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Title: Interview with Tom Kobayashi (December 3, 1981)
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Title: Interview with Tom Kobayashi (December 3, 1981)
Physical Description: Book
Language: English
Publication Date: December 3, 1981
 Subjects
Spatial Coverage: 12099
Palm Beach (Fla.) -- History.
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Funding: This text has been transcribed from an audio or video oral history. Digitization was funded by a gift from Caleb J. and Michele B. Grimes.
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Bibliographic ID: UF00006637
Volume ID: VID00001
Source Institution: Samuel Proctor Oral History Program, Department of History, University of Florida
Holding Location: This interview is part of the 'Palm Beach' collection of interviews held by the Samuel Proctor Oral History Program of the Department of History at the University of Florida
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Resource Identifier: PBC 12

Table of Contents
    Copyright
        Copyright
    Interview
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        Page 3
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        Page 5
        Page 6
        Page 7
        Page 8
        Page 9
        Page 10
        Page 11
        Page 12
        Page 13
        Page 14
        Page 15
        Page 16
        Page 17
        Page 18
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        Page 21
        Page 22
        Page 23
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Interviewee: Tom Kobayashi
Interviewer: Robert Emanuel
Date: December 3, 1981
Place:


Subject: Mr. Kobayashi's experience in the public schools of Palm Beach County as well

as some history concerning the Yamatu Colony in Boca Raton.



K: In remembering back in the grammar school, I think Mrs. Collier was one of the most

brilliant teachers in the .i'^ g Boca Raton Grammar School. TJit'a'

the reason she was the principal of the Boca Raton Grammar School.

E: She was the principal and
K: She was the principal Yah. And in those days we had wood stoves. When it got cold

we burnt wood. She taught us all these handcrafts and that was one of her pride and

joys. Teaching students new handcrafts and everything, and in those days she even

taught kids how to run a projector.(iat how I learned how to run a projector. A

16 mm projector in grammar school, and I remember, all through my high school, and

even when I went in the army, in '45, '46, I Gjn lhhave to go through the projection

school. I knew it. I was teaching the guys.bagEp who came back from professional

school Projector school, I was teaching them how to do it correctly. They 1T1 t>

even know how to do it.

E: Now I saw a projector from way back one time, and as I remember, it's a pretty

monstrous looking thing.

K: j@e,( pretty heavy, 16mm.

E: b-sothat "-m s-have bn,-i' iso, she was a real, she was a real jack-of-all-trades.

K: right. And then, anytime somebody got sick she's always take a hand in it, even

though they only had;small first aid kit, and she go over long distance like, I think

she lived in Vantana and she drove that distance, rain, shine or storm or hurricane.

School.still went on. 4gP

E: Soyou say she gave you a pretty good combination then of the academic as well as the

other types of subjects

K: Right.






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E: The kind that kids would really enjoy.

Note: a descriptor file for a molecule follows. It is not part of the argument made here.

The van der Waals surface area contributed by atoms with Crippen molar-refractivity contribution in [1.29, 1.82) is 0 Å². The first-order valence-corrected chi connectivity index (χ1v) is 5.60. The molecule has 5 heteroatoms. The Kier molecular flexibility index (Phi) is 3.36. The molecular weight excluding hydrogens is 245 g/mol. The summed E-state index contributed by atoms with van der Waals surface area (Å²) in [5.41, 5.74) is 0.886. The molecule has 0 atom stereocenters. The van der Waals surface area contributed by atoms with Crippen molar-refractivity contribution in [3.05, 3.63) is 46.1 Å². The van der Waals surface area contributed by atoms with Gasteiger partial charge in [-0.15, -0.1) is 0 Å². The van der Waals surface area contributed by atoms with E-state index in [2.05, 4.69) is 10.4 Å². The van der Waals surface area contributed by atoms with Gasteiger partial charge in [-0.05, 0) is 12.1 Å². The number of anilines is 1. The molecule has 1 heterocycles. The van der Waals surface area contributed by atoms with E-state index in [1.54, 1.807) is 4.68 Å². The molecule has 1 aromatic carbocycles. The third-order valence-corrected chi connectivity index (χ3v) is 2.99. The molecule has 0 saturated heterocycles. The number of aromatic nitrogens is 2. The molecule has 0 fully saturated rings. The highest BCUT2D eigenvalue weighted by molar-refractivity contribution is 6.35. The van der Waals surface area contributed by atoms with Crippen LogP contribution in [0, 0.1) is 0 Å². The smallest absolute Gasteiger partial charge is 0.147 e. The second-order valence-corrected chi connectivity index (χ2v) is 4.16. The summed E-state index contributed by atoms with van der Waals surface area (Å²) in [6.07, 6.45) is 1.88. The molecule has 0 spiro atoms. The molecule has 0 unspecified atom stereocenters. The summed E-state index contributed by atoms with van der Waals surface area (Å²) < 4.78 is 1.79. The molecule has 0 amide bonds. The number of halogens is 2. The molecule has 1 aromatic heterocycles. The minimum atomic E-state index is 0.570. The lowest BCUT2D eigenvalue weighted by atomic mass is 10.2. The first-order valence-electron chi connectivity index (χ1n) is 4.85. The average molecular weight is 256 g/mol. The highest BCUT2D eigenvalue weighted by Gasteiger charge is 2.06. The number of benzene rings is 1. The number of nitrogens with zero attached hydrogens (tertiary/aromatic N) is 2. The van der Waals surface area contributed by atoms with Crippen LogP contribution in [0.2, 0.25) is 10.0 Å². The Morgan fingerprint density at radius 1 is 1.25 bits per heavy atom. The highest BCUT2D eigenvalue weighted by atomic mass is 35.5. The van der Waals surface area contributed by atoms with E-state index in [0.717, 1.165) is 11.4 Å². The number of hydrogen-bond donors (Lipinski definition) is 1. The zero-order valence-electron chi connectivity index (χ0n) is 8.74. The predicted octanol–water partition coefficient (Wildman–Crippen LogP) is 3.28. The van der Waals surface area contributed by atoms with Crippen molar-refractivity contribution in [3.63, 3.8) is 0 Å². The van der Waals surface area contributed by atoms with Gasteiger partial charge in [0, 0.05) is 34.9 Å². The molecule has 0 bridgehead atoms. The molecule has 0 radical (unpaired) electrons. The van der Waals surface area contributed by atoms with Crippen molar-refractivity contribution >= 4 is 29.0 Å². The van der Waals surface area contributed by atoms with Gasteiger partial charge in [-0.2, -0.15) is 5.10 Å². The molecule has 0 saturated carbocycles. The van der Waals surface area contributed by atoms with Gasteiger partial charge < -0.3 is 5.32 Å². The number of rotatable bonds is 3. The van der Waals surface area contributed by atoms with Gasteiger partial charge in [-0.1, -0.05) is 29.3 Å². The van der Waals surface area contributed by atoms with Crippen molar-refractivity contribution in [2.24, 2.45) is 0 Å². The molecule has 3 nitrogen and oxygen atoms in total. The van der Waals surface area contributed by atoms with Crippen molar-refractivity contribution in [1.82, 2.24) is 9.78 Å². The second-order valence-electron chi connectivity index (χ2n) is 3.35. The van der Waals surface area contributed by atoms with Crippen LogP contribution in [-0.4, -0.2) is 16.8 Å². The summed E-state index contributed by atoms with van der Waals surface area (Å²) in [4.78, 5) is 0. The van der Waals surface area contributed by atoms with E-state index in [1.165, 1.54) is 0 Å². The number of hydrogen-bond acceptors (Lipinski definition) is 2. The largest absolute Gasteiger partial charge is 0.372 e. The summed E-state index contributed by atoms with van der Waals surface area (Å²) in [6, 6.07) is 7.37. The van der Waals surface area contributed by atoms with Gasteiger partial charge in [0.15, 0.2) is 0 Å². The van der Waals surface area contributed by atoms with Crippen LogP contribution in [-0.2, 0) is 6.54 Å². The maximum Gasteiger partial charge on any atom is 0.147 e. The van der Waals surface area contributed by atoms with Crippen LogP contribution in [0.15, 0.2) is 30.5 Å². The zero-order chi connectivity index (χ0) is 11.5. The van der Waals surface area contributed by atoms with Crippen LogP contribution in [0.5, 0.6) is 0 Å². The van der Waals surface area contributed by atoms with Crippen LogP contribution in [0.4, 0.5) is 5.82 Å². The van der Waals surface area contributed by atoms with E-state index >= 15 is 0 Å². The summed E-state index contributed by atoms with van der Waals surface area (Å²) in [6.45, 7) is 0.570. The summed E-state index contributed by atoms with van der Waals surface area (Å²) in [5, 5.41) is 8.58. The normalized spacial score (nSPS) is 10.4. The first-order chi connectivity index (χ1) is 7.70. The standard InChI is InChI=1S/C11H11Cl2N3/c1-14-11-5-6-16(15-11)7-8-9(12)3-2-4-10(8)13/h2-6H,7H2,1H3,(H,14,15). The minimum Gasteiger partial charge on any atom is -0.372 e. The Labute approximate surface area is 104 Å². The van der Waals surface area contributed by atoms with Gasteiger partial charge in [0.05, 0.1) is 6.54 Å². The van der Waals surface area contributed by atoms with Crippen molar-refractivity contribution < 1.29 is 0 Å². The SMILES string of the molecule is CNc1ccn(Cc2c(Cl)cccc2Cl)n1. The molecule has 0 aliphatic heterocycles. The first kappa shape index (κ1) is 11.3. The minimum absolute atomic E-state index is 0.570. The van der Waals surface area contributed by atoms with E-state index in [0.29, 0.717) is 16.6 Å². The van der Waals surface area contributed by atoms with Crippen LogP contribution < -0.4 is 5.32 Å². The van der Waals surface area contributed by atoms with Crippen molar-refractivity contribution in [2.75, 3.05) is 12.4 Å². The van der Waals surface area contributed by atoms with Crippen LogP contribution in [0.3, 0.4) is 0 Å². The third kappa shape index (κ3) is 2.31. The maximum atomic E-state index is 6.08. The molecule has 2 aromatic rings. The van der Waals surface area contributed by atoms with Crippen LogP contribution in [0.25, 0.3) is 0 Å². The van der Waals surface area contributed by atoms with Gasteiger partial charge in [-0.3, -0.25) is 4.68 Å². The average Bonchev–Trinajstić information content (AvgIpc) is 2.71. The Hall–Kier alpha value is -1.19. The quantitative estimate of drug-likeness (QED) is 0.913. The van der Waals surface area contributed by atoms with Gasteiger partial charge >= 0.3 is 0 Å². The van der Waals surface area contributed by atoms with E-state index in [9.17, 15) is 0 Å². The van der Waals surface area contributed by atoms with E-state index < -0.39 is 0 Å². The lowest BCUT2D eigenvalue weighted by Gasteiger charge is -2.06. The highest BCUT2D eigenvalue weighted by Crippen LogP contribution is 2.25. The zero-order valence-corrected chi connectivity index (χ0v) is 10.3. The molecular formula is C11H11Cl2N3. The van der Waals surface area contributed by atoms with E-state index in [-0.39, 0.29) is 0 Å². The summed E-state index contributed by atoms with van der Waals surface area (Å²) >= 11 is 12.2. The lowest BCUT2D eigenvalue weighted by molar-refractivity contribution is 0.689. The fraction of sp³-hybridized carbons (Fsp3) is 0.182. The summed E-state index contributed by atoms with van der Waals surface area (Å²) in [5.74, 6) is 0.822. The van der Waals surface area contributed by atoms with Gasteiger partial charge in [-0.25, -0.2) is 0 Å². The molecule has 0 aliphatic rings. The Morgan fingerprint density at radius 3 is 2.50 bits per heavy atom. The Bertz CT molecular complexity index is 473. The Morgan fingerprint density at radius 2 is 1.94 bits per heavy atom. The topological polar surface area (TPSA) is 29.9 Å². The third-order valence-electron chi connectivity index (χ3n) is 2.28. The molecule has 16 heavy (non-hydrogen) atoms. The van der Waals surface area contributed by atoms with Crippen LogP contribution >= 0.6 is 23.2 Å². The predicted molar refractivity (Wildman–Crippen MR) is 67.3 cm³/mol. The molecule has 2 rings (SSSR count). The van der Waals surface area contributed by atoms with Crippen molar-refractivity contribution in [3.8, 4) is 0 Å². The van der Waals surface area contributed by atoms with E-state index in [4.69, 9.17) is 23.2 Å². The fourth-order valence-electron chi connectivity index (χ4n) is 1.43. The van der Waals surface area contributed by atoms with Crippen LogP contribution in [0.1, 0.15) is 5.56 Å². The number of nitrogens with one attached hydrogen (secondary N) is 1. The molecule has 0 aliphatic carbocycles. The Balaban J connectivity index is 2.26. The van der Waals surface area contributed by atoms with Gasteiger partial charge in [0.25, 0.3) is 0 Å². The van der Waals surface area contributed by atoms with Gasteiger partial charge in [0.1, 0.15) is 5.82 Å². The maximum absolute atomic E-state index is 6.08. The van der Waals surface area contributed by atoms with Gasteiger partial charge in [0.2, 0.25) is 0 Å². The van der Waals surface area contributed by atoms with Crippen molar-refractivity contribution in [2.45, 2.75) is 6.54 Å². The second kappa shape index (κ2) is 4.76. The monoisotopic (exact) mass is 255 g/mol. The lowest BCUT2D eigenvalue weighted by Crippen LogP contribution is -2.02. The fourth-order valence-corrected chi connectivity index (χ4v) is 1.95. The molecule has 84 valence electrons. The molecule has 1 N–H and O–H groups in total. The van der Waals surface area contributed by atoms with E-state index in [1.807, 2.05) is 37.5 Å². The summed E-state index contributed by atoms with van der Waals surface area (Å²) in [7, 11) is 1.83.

K: te, and you were asking a question about what was our reaction in public school. Wel:

in, in the grammar school there it, we were just the same as all the white kids there.

Nobody deviated just because you were oriental. You were, you know, on one side of

the fence. We all went to school together and we all were in the boy scouts together

and performed together, everything.

E: Now you started, you started school in public school then. You were not in the

School at all.

K: No, no, no. The awm School was, had pasis up then. The grammar school

was in Boca Raton. The high school was in Del Rey so everybody that lived in

Boca Raton had to go high school, had to go to Del Rey. atj how we had the

school bus running from Boca Raton to Del Rey. First thing in the morning, they'I

( take the high school kids to Del Rey and on their way back from Del Rey, they'd pick

up the grammar school kids and take them to-Boca Raton. The school bus driver, her

name was, I think it was Mrs. and she lived only a block away from the

grammar school in Boca Raton.

E: 4i-t-iers-te, you say?

K: I think that was her name. And the school bus was kept in a garage. She *-At htI

a garage built on the back of her house. And she kept the school bus there, cause

I remember

E: I think, would she still be alive?

K: She might be.

E: Because I talked to a Diane Bennadetto who used to visit up at the colony with some

of her little girl friends and she recommended my speaking to the fti^e .

Couple of sisters and the mother, I believe she said. Tt's possibly she's still alive.

K: ^ t41 -

E: Was she a young lady at the time? Driving?

K: I think she was in her thirties or forties then.

^ ^c






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E: So she could still be alive.

K: Cause a few of us, she, a few of us ride the bus all the way up to Del Rey and come

back cause she knew so many of the kids were being picked up to go to Del.Rey and

they didn't even have a full bus. You know, jam packed full.

E: Do you remember any attempts of, all for the, I guess it would be the few years

you lived in the colony, you were too small to remember probably. Well, actually

how many years did you live in the colony before you moved away or before the

colony folded?

K: Well, actually most of the people from the colony went away after the, according

to my dad's say-so after the boom fell. They started moving away, so during the war,

World War II, there was only two of us, two families living in Yamatu then. Not

including Morikami and Kami Kami. They were bachelors, see. The Kamiyas was maybe